Protect Yourself

Please read our Privacy Policy to see how AZ Job Connection protects your privacy. While the following information alerts you to some of the most common schemes, others may exist, so we have included links to additional resources at the end of this section.

Protect Yourself on the Internet

Internet email is NOT a secure method of communication. Any information you send in an unencrypted (unsecured) Internet email message can be read by someone other than the intended recipient. It's like writing the information on a postcard that gets handed from person to person. So, NEVER send bank account information, credit card numbers, your full Social Security number, or any other sensitive information by Internet unless you encrypt (protect) your email. To learn about encrypting your email, type "encrypt" into your email's "Help" search box for information and instructions. CAUTION: Typically, WiFi connections are not secure if you are using a public or free WiFi connection. Securing emails from these connections is complex and you are safer not to transmit your personal information through public WiFi connections.

Common Bogus Employment Offers and Tips to Avoid "Taking The Bait"

Be suspicious of any unsolicited email offering employment, especially work-at-home offers. Usually, these emails wind up in your scam folder - but not always. Do not open scam or suspicious emails; doing so verifies that your email address is valid and may subject you to more spam or even viruses. When you receive these emails, type the email address into any search engine and see what comes up. Most likely, you will find that it is an illegal site.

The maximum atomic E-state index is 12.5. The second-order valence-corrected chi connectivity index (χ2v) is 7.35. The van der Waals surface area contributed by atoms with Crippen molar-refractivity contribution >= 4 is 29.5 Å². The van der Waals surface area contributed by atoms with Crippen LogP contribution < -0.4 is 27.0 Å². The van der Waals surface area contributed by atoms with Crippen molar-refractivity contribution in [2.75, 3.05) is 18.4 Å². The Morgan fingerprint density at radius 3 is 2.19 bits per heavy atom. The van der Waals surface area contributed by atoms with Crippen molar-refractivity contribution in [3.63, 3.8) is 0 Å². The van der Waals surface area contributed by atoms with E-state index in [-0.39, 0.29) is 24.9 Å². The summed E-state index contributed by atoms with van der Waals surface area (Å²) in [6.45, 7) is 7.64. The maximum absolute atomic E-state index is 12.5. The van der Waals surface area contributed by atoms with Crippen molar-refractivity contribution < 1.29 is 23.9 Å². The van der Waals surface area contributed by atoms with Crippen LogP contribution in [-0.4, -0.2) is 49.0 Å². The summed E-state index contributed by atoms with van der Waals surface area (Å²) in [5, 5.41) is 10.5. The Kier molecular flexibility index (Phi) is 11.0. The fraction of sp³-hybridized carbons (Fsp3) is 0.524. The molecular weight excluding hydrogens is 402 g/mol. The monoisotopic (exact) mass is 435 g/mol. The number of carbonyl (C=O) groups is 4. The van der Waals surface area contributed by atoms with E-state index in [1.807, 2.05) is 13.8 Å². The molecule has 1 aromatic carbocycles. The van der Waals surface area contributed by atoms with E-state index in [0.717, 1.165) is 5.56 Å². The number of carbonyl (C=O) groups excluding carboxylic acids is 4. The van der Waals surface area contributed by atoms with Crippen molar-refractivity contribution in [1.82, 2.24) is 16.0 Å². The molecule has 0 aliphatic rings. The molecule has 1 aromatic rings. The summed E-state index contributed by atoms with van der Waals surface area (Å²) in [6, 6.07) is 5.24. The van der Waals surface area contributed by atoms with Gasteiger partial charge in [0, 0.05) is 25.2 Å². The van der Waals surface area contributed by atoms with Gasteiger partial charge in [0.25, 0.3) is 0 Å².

Be Wary of any employers:

  • Who offer you a job without an in-person or telephone interview;
  • Who can be contacted only by email and won't provide a mailing address and telephone number;
  • Who want to conduct an interview in home settings or in motel rooms;
  • Whose business is not either headquartered or has substantial operations in the United States;
  • Who are vague about the position and, during the interview, are not willing to specifically describe the position. Be sure to get specific information on salary and benefits, and any other pertinent information in writing, if you are offered a job;